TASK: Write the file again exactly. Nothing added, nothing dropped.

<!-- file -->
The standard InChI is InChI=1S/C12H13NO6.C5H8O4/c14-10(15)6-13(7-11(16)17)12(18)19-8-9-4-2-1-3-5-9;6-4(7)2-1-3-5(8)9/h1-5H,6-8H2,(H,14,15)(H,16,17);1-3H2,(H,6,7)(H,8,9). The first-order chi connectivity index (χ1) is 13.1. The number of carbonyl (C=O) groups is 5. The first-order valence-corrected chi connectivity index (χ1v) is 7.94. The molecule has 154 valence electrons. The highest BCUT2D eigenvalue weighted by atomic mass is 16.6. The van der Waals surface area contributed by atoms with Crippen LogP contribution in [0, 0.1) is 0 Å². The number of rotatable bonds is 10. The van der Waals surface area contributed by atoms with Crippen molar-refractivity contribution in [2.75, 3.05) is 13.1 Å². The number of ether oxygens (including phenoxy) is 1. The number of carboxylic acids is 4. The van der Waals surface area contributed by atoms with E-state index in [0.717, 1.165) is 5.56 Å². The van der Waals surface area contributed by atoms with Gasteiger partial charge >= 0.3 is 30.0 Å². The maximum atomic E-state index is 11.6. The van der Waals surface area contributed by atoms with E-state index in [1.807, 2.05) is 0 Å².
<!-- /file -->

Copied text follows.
The standard InChI is InChI=1S/C12H13NO6.C5H8O4/c14-10(15)6-13(7-11(16)17)12(18)19-8-9-4-2-1-3-5-9;6-4(7)2-1-3-5(8)9/h1-5H,6-8H2,(H,14,15)(H,16,17);1-3H2,(H,6,7)(H,8,9). The first-order chi connectivity index (χ1) is 13.1. The number of carbonyl (C=O) groups is 5. The first-order valence-corrected chi connectivity index (χ1v) is 7.94. The molecule has 154 valence electrons. The highest BCUT2D eigenvalue weighted by atomic mass is 16.6. The van der Waals surface area contributed by atoms with Crippen LogP contribution in [0, 0.1) is 0 Å². The number of rotatable bonds is 10. The van der Waals surface area contributed by atoms with Crippen molar-refractivity contribution in [2.75, 3.05) is 13.1 Å². The number of ether oxygens (including phenoxy) is 1. The number of carboxylic acids is 4. The van der Waals surface area contributed by atoms with E-state index in [0.717, 1.165) is 5.56 Å². The van der Waals surface area contributed by atoms with Gasteiger partial charge >= 0.3 is 30.0 Å². The maximum atomic E-state index is 11.6. The van der Waals surface area contributed by atoms with E-state index in [1.807, 2.05) is 0 Å².